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While there are thousands of tea options, you might have seen dandelion tea on the store shelf when you were restocking your tea supply.
Wait, what? Yes, dandelion tea is made from those pesky weeds you see in your yard. The plant is full of vitamins, and when consumed as a tea, it may offer some benefits like reducing inflammation and lowering cholesterol.
So, is it worth adding dandelion tea to your rotation?
Registered dietitian Nancy Geib, RD, LDN, explains dandelion tea benefits and what parts to use to reap the benefits.
The dandelion plant is known as Taraxacum officinale and can be found on every continent except for Antarctica.
And while you may see dandelions popping up on tree lawns and backyards, every part of the dandelion, including the flower, root and stems, is actually edible or able to be consumed.
But typically, dandelion tea is made from the leaves, although the root is often ground and used as well. You may also find teas that are made from leaves, flowers and root. Most teas clearly label what part of the dandelion was used.
“The only part not used is the stem due to its bitterness,” says Geib. “Leaves are best harvested in the spring. Roots are best harvested in the fall.”
Dandelion tea is reported to have some of the same nutritional benefits as dandelions. And it’s full of certain vitamins and minerals like:
“Dandelion tea has been known to be a volume diuretic, gently nudging digestive and detoxification liver and bile systems into gear,” reports Geib.
And there are some more potential benefits of dandelion root tea.
“Dandelion tea made using the root has a stronger detoxifying action on the liver than the leaves,” explains Geib. “And the root is a great ally for the liver, known to help clear up acne or other skin disruptions with the root cause being a stagnant liver.”
Geib shares more benefits of dandelion tea:
You’ve probably heard a lot about antioxidants and how good they are for you and your health. Antioxidants are your body’s defense against free radicals, which can cause damage to your body on a cellular level.
And research shows that dandelions — and by default, dandelion tea — have high amounts of beta-carotene, an antioxidant that helps protect against cell damage and oxidative stress. You can also find polyphenols — an antioxidant commonly found in red wine — in dandelions and dandelion tea. Polyphenols, which are anti-inflammatory, may also help with heart health, according to research.
Focusing on the polyphenols that are found in dandelions, thanks to their anti-inflammatory properties, research shows that dandelions may reduce inflammation.
“Dandelions also contains taraxasterol, a compound known for having significant antioxidant properties that combat inflammation by regulating white blood cells and repress them from setting off inflammation unnecessarily,” says Geib.
If you’re trying to manage your blood pressure, there are some promising signs that dandelion tea may help.
And that’s thanks to the levels of potassium found in the tea. Potassium interacts with your kidney and helps your vital organ remove excess sodium from your body. The nutrient may also help reduce strain on your blood vessel’s walls, which can improve your overall heart health.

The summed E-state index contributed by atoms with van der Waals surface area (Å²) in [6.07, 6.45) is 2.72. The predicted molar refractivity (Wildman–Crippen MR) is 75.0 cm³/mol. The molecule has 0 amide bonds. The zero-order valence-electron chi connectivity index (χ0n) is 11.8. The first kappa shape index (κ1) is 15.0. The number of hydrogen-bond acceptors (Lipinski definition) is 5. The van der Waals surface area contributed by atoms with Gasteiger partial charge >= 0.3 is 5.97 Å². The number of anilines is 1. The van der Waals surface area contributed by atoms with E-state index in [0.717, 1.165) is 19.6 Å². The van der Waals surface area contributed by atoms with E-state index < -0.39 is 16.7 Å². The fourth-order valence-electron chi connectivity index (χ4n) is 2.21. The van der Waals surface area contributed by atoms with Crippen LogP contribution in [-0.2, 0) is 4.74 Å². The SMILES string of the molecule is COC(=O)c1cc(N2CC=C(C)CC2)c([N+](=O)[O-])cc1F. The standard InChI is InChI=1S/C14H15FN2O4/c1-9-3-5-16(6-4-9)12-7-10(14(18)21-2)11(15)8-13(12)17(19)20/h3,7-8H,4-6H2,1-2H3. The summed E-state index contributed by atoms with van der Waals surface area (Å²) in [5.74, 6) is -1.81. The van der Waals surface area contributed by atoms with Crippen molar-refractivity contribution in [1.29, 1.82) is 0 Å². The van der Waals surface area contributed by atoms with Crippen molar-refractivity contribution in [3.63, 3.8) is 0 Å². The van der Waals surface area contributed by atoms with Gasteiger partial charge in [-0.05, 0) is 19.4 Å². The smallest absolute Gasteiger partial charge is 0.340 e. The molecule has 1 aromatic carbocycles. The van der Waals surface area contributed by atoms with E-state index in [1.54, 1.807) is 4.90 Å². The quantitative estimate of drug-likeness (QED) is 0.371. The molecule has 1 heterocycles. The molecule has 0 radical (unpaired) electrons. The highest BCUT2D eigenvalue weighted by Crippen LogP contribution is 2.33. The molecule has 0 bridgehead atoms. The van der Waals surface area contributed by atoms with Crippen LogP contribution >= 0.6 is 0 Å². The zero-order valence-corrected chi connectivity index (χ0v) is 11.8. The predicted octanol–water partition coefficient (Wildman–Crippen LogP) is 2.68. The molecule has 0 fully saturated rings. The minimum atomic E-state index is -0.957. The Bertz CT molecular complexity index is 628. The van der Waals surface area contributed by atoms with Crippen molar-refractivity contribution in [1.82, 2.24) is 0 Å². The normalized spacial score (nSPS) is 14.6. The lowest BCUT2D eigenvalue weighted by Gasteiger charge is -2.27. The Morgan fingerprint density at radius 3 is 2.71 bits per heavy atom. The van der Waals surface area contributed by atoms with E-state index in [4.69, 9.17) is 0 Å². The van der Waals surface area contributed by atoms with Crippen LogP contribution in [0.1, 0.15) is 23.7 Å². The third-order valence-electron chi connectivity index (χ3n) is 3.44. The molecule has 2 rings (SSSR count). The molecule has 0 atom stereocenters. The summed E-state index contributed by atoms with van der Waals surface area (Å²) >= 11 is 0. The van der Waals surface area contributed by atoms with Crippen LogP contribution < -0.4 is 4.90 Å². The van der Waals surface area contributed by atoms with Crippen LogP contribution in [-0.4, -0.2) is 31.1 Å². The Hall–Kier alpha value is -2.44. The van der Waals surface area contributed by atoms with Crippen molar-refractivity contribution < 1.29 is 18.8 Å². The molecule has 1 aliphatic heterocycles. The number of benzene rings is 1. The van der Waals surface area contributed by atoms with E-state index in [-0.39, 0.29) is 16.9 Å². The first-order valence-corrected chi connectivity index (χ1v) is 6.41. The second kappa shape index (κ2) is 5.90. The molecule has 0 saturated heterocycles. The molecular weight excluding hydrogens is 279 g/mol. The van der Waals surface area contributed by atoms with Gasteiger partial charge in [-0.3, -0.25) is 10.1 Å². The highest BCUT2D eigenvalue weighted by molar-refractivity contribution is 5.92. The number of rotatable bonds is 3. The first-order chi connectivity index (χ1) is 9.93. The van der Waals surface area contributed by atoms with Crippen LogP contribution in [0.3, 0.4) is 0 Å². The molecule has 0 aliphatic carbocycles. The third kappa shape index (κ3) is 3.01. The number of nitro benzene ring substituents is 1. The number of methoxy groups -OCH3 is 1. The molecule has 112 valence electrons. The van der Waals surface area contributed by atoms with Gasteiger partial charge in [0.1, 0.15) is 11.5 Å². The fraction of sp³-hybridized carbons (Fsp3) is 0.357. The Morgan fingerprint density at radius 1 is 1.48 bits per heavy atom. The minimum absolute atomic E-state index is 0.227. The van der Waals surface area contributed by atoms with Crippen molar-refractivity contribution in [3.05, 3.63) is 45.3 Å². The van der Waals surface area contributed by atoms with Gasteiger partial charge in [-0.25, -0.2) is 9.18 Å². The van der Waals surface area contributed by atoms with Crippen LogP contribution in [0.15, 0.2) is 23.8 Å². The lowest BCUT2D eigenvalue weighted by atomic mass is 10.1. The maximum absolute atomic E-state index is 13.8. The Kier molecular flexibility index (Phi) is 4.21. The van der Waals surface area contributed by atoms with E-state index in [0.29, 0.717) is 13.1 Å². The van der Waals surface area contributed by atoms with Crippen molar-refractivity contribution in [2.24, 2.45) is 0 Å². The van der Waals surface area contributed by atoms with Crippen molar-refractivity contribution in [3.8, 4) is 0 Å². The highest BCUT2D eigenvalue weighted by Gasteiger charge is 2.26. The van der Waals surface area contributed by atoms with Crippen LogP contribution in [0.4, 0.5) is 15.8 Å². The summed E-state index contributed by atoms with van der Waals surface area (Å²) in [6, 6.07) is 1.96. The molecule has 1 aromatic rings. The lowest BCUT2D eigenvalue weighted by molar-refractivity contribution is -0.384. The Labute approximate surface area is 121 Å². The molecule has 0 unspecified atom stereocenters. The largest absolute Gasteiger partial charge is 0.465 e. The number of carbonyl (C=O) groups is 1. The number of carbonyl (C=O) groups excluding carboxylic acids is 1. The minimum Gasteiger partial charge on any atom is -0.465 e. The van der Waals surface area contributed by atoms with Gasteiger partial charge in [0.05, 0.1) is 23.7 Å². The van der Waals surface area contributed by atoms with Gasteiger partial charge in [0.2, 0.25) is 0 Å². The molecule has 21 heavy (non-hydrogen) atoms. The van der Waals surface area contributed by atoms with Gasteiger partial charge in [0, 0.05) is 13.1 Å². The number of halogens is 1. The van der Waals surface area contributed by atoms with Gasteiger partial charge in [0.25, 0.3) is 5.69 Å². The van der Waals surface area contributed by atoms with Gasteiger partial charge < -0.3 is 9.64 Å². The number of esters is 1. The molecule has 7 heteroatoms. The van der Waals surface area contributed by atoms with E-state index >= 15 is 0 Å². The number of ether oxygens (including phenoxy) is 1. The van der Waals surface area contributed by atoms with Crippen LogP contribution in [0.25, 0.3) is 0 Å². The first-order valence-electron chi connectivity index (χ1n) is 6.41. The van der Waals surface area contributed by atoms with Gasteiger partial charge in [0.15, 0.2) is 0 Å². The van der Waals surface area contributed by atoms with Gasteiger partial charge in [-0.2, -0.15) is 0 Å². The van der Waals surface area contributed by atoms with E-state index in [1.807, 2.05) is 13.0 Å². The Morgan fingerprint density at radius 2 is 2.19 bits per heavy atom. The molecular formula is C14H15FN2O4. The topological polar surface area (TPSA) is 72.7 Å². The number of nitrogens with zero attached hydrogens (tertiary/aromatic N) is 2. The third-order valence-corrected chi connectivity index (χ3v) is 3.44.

“The root of a dandelion benefits the body by improving digestion, inhibiting activity of lipase, known to reduce fat absorption, which may promote weight loss,” states Geib. “More specifically, weight loss is largely due to loss of water and not fat loss.”
In the fight against heart disease, you need to have healthy cholesterol. And research shows that dandelions may help by reducing triglyceride levels, which are just as bad as having high levels of low-density lipoprotein (LDL) cholesterol.
You can drink dandelion tea every day.
“Recommendations are two to three times a day,” says Geib. “Start your day with a cup of dandelion root tea and build it up slowly. Its diuretic properties can increase urination, so go gentle and let your body adjust to it first.”
She also says that most herbalists agree that long-term use of dandelion is needed for best results.
In the past, dandelion tea has been used for various reasons, including as an appetite stimulant and to help improve liver and kidney function.
“However, though studies are inconclusive, recommendations are that individuals with liver, gallbladder problem or gallstones or kidney disease use caution when using dandelions — eating or drinking it,” notes Geib.
Care should be taken if you’re already taking a diuretic, as dandelion is a diuretic, too.
“As you would with dandelion, you want to talk to your healthcare provider before using dandelion tea,” says Geib.
There are certain medications that may interact with the tea like:
And if you’re pregnant, it’s best to avoid drinking dandelion tea, as studies on how dandelion can affect a pregnancy are inconclusive at this time.
Also, those who have a ragweed allergy should avoid dandelion.
While more research is needed to prove all these potential health benefits of dandelion tea, Geib says you can start by adding dandelion tea as part of your morning routine.
“Dandelion tea can be used as a coffee substitute,” she continues. “While it doesn’t have caffeine, the roots have a flavor that’s comparative to coffee. It’s really quite tasty.”